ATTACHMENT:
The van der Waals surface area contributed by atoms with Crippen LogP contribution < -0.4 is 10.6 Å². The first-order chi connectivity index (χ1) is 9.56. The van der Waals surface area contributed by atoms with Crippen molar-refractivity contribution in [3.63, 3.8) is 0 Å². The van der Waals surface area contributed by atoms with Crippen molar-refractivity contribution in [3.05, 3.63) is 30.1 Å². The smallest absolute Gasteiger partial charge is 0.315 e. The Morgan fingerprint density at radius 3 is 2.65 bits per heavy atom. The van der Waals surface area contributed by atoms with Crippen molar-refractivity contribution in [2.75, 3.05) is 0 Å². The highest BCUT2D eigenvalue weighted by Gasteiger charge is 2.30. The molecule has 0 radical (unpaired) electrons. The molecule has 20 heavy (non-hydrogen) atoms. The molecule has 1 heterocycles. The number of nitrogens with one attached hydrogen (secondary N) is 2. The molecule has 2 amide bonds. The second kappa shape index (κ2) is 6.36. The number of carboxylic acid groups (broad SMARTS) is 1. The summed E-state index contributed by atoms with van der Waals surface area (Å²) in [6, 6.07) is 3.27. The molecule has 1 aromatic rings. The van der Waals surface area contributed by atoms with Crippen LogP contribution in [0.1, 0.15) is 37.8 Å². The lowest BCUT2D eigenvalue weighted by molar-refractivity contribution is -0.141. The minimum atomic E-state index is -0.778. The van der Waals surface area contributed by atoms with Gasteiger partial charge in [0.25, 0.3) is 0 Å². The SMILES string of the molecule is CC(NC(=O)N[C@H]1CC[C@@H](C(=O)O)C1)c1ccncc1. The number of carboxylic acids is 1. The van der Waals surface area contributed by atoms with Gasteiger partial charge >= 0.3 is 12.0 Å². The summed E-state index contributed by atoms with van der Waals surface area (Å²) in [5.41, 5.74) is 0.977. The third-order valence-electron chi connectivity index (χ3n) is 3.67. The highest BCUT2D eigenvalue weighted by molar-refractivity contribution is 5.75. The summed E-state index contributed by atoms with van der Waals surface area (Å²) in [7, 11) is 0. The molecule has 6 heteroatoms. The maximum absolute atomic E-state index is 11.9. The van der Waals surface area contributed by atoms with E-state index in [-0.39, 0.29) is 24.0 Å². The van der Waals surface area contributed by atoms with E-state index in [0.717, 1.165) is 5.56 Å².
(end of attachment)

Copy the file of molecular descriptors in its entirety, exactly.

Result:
The van der Waals surface area contributed by atoms with Crippen LogP contribution < -0.4 is 10.6 Å². The first-order chi connectivity index (χ1) is 9.56. The van der Waals surface area contributed by atoms with Crippen molar-refractivity contribution in [3.63, 3.8) is 0 Å². The van der Waals surface area contributed by atoms with Crippen molar-refractivity contribution in [3.05, 3.63) is 30.1 Å². The smallest absolute Gasteiger partial charge is 0.315 e. The Morgan fingerprint density at radius 3 is 2.65 bits per heavy atom. The van der Waals surface area contributed by atoms with Crippen molar-refractivity contribution in [2.75, 3.05) is 0 Å². The highest BCUT2D eigenvalue weighted by Gasteiger charge is 2.30. The molecule has 0 radical (unpaired) electrons. The molecule has 20 heavy (non-hydrogen) atoms. The molecule has 1 heterocycles. The number of nitrogens with one attached hydrogen (secondary N) is 2. The molecule has 2 amide bonds. The second kappa shape index (κ2) is 6.36. The number of carboxylic acid groups (broad SMARTS) is 1. The summed E-state index contributed by atoms with van der Waals surface area (Å²) in [6, 6.07) is 3.27. The molecule has 1 aromatic rings. The van der Waals surface area contributed by atoms with Crippen LogP contribution in [0.1, 0.15) is 37.8 Å². The lowest BCUT2D eigenvalue weighted by molar-refractivity contribution is -0.141. The minimum atomic E-state index is -0.778. The van der Waals surface area contributed by atoms with Gasteiger partial charge in [0.25, 0.3) is 0 Å². The SMILES string of the molecule is CC(NC(=O)N[C@H]1CC[C@@H](C(=O)O)C1)c1ccncc1. The number of carboxylic acids is 1. The van der Waals surface area contributed by atoms with Gasteiger partial charge >= 0.3 is 12.0 Å². The summed E-state index contributed by atoms with van der Waals surface area (Å²) in [5.41, 5.74) is 0.977. The third-order valence-electron chi connectivity index (χ3n) is 3.67. The highest BCUT2D eigenvalue weighted by molar-refractivity contribution is 5.75. The summed E-state index contributed by atoms with van der Waals surface area (Å²) in [7, 11) is 0. The molecule has 6 heteroatoms. The maximum absolute atomic E-state index is 11.9. The van der Waals surface area contributed by atoms with E-state index in [-0.39, 0.29) is 24.0 Å². The van der Waals surface area contributed by atoms with E-state index in [0.717, 1.165) is 5.56 Å².